Specific Learning Disabilities
Specific learning disabilities do not preclude individuals from attending university. In fact, it is not uncommon for students to be diagnosed with a learning disability for the first time while they are in undergraduate or even graduate school.
There are several definitions of learning disabilities and inconsistency in which specific disorders fall within this broad category. Sometimes Attention Deficit Disorder is considered a specific learning disability in some academic arenas and in some it may not be. The standardized categories are generally reading, written language and mathematics. Others may include speech fluency, visual and auditory sequencing or perception and listening comprehension.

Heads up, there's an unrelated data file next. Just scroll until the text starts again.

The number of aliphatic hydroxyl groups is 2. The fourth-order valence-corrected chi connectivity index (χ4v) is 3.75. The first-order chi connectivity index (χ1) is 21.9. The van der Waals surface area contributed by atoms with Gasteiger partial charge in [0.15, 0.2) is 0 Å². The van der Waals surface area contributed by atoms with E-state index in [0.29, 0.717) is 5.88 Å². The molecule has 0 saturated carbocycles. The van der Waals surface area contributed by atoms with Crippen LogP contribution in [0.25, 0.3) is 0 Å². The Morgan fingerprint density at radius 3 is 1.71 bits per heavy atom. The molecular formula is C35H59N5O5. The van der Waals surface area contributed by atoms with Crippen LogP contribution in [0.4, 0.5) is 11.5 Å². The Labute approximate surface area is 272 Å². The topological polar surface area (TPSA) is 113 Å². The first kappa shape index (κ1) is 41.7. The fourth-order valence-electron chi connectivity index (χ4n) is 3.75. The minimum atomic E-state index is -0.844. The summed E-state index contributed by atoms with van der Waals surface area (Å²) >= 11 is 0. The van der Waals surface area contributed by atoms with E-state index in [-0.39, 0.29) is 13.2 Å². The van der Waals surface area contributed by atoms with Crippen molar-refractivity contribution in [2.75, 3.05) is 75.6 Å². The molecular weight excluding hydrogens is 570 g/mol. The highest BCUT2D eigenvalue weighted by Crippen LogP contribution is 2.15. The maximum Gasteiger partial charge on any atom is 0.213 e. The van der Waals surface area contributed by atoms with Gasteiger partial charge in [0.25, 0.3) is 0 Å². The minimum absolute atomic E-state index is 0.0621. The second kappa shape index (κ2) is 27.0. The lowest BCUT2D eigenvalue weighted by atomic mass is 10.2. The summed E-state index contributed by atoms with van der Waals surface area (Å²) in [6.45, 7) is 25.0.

A very broad and generalized definition is a "permanent neurological disorder that affects the manner in which information is received, organized, remembered, and then retrieved or expressed. Students with learning disabilities possess average to above average intelligence." (Hill, 2000) Characteristics may include but are not limited to an inability to perform in accordance with the norm in any of the following areas:
- Oral language: understanding, word recall, grammar, and pronunciation
- Listening comprehension: hears but does not understand clearly
- Written expression: spelling errors, sentence structure, organization and development
- Reading skills: slow reading rate and retention, tracking skills, difficulty with syntax on tests
- Mathematics: reasoning and calculation, reversals and confusion of symbols, copying problems, concept of time
- Social skills: spatial disorientation, low frustration level, low self-esteem, problem resolution difficulties
For more information call 503-370-6471 and checkout the Disability Services website.